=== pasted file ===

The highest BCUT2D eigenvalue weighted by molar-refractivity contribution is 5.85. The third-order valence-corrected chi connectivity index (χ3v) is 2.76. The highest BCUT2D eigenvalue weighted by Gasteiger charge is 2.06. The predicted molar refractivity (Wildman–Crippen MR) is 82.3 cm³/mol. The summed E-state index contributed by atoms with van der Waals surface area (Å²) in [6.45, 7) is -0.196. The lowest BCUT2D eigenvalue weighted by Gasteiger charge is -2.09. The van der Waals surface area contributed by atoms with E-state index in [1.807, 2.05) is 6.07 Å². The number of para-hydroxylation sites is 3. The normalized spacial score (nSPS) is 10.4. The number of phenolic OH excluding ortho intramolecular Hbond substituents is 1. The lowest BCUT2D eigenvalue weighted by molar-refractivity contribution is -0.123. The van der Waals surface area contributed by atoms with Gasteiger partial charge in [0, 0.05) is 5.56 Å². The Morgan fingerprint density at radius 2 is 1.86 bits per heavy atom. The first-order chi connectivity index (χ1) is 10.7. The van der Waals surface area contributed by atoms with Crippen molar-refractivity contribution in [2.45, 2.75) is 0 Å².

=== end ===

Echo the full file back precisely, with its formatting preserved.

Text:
The highest BCUT2D eigenvalue weighted by molar-refractivity contribution is 5.85. The third-order valence-corrected chi connectivity index (χ3v) is 2.76. The highest BCUT2D eigenvalue weighted by Gasteiger charge is 2.06. The predicted molar refractivity (Wildman–Crippen MR) is 82.3 cm³/mol. The summed E-state index contributed by atoms with van der Waals surface area (Å²) in [6.45, 7) is -0.196. The lowest BCUT2D eigenvalue weighted by Gasteiger charge is -2.09. The van der Waals surface area contributed by atoms with E-state index in [1.807, 2.05) is 6.07 Å². The number of para-hydroxylation sites is 3. The normalized spacial score (nSPS) is 10.4. The number of phenolic OH excluding ortho intramolecular Hbond substituents is 1. The lowest BCUT2D eigenvalue weighted by molar-refractivity contribution is -0.123. The van der Waals surface area contributed by atoms with Gasteiger partial charge in [0, 0.05) is 5.56 Å². The Morgan fingerprint density at radius 2 is 1.86 bits per heavy atom. The first-order chi connectivity index (χ1) is 10.7. The van der Waals surface area contributed by atoms with Crippen molar-refractivity contribution in [2.45, 2.75) is 0 Å².